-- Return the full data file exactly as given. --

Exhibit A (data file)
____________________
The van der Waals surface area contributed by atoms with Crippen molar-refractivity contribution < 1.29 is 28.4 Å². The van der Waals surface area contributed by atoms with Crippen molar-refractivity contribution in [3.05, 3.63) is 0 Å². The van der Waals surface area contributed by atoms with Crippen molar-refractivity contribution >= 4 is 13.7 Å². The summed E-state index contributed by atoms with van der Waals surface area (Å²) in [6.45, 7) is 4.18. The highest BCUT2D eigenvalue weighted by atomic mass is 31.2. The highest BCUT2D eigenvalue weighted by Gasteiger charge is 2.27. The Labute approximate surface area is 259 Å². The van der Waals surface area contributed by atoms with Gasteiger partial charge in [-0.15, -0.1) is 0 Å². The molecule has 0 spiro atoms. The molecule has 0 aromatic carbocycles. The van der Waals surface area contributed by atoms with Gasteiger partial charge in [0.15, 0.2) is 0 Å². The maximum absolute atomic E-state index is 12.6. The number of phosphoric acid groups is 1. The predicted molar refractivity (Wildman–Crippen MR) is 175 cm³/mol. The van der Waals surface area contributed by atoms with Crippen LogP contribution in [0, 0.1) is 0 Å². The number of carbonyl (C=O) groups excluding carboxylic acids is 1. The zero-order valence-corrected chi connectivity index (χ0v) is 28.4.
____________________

The van der Waals surface area contributed by atoms with Crippen molar-refractivity contribution < 1.29 is 28.4 Å². The van der Waals surface area contributed by atoms with Crippen molar-refractivity contribution in [3.05, 3.63) is 0 Å². The van der Waals surface area contributed by atoms with Crippen molar-refractivity contribution >= 4 is 13.7 Å². The summed E-state index contributed by atoms with van der Waals surface area (Å²) in [6.45, 7) is 4.18. The highest BCUT2D eigenvalue weighted by atomic mass is 31.2. The highest BCUT2D eigenvalue weighted by Gasteiger charge is 2.27. The Labute approximate surface area is 259 Å². The van der Waals surface area contributed by atoms with Gasteiger partial charge in [-0.15, -0.1) is 0 Å². The molecule has 0 spiro atoms. The molecule has 0 aromatic carbocycles. The van der Waals surface area contributed by atoms with Gasteiger partial charge in [0.15, 0.2) is 0 Å². The maximum absolute atomic E-state index is 12.6. The number of phosphoric acid groups is 1. The predicted molar refractivity (Wildman–Crippen MR) is 175 cm³/mol. The van der Waals surface area contributed by atoms with Crippen LogP contribution in [0, 0.1) is 0 Å². The number of carbonyl (C=O) groups excluding carboxylic acids is 1. The zero-order valence-corrected chi connectivity index (χ0v) is 28.4.